Description

Chateau La Mission Haut Brion is not quite as old as Chateau Haut Brion. La Mission Haut Brion only dates back to the late 16th century. The property came into being after it was purchased by Jean de Pontac in 1533. Pontac was also the owner of what later became Chateau Haut Brion. Jean de Pontac was responsible for the birth of several of the best estates and vineyards in Bordeaux.

Chateau La Mission Haut Brion as well as Chateau Haut Brion are currently managed by Jean-Philippe Delmas. Jean-Philippe is the third generation of the Delmas family to manage Haut Brion and the second to take care of La Mission Haut Brion, where he followed in the footsteps of his well-known father, Jean-Bernard Delmas and his grandfather before him.

To produce the red wine of Chateau La Mission Haut Brion, the wine is vinified in large, 180 hectoliter, temperature controlled, stainless steel vats and aged in 100% new, French oak for an average of 22 months. The annual production of La Mission Haut Brion averages between 6,000 and 7,000 cases per year.

Interestingly, the blending for Chateau La Mission Haut Brion takes place shortly after Malolactic fermentation is finished and before the aging process in barrel has started. This is because the property feels it’s better to blend the wines before the influence of the wood begins to be felt in the wine.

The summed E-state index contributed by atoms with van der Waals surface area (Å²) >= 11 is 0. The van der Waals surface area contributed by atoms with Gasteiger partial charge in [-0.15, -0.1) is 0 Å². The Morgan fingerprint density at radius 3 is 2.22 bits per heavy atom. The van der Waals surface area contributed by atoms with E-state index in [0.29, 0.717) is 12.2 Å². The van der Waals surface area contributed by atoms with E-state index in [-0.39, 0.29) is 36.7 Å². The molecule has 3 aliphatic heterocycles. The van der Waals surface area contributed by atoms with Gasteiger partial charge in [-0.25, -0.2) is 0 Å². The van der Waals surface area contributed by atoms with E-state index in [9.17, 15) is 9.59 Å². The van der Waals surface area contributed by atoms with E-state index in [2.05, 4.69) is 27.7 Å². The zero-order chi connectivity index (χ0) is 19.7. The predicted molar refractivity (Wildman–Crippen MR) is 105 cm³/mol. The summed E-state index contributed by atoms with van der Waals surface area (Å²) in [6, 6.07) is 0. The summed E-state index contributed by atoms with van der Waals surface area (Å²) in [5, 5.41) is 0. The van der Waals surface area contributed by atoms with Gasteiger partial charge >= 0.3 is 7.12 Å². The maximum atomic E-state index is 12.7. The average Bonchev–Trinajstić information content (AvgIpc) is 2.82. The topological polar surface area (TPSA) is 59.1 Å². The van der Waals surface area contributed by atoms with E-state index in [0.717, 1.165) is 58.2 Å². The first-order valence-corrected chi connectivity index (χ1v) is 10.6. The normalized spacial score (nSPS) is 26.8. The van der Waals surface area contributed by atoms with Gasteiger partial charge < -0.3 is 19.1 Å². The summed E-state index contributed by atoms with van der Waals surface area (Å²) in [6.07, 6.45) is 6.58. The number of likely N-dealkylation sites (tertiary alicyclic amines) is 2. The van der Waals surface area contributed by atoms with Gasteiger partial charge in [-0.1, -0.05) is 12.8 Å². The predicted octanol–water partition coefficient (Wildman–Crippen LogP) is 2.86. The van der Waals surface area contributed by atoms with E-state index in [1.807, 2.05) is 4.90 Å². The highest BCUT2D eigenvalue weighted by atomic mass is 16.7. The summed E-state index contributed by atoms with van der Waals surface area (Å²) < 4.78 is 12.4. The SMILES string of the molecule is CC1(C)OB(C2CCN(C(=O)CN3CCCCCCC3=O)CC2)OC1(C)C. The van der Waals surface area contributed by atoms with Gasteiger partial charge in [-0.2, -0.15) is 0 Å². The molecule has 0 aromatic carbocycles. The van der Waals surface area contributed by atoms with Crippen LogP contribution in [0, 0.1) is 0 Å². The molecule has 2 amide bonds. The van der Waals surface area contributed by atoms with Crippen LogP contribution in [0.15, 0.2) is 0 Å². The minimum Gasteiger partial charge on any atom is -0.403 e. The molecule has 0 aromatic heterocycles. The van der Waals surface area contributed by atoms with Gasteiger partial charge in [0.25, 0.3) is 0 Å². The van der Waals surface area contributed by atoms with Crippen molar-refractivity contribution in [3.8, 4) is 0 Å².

Tasting Notes

The 2006 Château La Mission Haut-Brion has a very attractive, captivating bouquet: red berry fruit, warm gravel, Hoisin and a pinch of truffle all beautifully conveyed. The palate is medium-bodied with fine tannin that lend this La Mission such symmetry and detail. It is not a powerful wine, never pressing its foot down hard on the accelerator, but that is one of it strengths, and those black truffle and mineral notes surfacing towards the poised finish are entrancing. Classic from start to finish, the only facet that is missing is that peacock’s tail on the finish. [94 Points, Neal Martin – January 2026, robertparker.com]

A young, dense purple-hued wine that is developing beautifully, it exhibits notes of Asian plum sauce, charcoal, barbecue smoke, roasted meats, graphite and background oak. Full-bodied with good acidity, moderate tannin and a vigorous, powerful youthfulness, the 2006 will age more quickly than the 2005, but it still requires another 5-8 years of cellaring. Anticipated Maturity: 2014-2035. [94 points, Robert Parker Jr. – August 2012, robertparker.com]